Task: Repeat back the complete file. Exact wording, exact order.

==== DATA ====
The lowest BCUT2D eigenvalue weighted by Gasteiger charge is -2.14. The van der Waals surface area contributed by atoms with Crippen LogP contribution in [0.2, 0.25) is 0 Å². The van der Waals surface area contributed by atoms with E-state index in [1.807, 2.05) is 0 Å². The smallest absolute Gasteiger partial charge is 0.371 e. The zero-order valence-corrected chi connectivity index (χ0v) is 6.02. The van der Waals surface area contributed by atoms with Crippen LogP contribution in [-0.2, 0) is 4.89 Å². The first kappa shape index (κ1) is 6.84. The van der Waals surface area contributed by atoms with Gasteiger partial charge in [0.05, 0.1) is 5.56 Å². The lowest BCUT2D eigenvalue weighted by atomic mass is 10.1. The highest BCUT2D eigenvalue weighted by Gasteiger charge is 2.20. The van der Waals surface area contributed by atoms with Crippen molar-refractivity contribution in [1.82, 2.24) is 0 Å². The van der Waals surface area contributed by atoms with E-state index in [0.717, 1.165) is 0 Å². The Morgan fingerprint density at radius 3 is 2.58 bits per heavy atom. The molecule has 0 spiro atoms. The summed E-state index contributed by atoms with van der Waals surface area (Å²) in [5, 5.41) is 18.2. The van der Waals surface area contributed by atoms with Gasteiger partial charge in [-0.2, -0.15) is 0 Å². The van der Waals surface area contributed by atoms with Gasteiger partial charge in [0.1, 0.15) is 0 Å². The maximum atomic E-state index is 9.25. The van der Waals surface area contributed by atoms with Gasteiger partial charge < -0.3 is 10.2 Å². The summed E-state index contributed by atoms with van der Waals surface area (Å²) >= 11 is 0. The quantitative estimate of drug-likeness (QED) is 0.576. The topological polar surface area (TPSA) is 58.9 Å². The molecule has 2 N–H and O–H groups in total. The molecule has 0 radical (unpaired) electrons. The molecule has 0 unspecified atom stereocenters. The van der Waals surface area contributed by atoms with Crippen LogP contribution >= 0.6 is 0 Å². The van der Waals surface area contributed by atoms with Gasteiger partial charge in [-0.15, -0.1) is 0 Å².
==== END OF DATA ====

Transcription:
The lowest BCUT2D eigenvalue weighted by Gasteiger charge is -2.14. The van der Waals surface area contributed by atoms with Crippen LogP contribution in [0.2, 0.25) is 0 Å². The van der Waals surface area contributed by atoms with E-state index in [1.807, 2.05) is 0 Å². The smallest absolute Gasteiger partial charge is 0.371 e. The zero-order valence-corrected chi connectivity index (χ0v) is 6.02. The van der Waals surface area contributed by atoms with Crippen LogP contribution in [-0.2, 0) is 4.89 Å². The first kappa shape index (κ1) is 6.84. The van der Waals surface area contributed by atoms with Gasteiger partial charge in [0.05, 0.1) is 5.56 Å². The lowest BCUT2D eigenvalue weighted by atomic mass is 10.1. The highest BCUT2D eigenvalue weighted by Gasteiger charge is 2.20. The van der Waals surface area contributed by atoms with Crippen molar-refractivity contribution in [1.82, 2.24) is 0 Å². The van der Waals surface area contributed by atoms with E-state index in [0.717, 1.165) is 0 Å². The Morgan fingerprint density at radius 3 is 2.58 bits per heavy atom. The molecule has 0 spiro atoms. The summed E-state index contributed by atoms with van der Waals surface area (Å²) in [5, 5.41) is 18.2. The van der Waals surface area contributed by atoms with Gasteiger partial charge in [-0.2, -0.15) is 0 Å². The van der Waals surface area contributed by atoms with Gasteiger partial charge in [0.1, 0.15) is 0 Å². The maximum atomic E-state index is 9.25. The van der Waals surface area contributed by atoms with Gasteiger partial charge < -0.3 is 10.2 Å². The summed E-state index contributed by atoms with van der Waals surface area (Å²) >= 11 is 0. The quantitative estimate of drug-likeness (QED) is 0.576. The topological polar surface area (TPSA) is 58.9 Å². The molecule has 2 N–H and O–H groups in total. The molecule has 0 radical (unpaired) electrons. The molecule has 0 unspecified atom stereocenters. The van der Waals surface area contributed by atoms with Crippen LogP contribution >= 0.6 is 0 Å². The van der Waals surface area contributed by atoms with Gasteiger partial charge in [-0.15, -0.1) is 0 Å².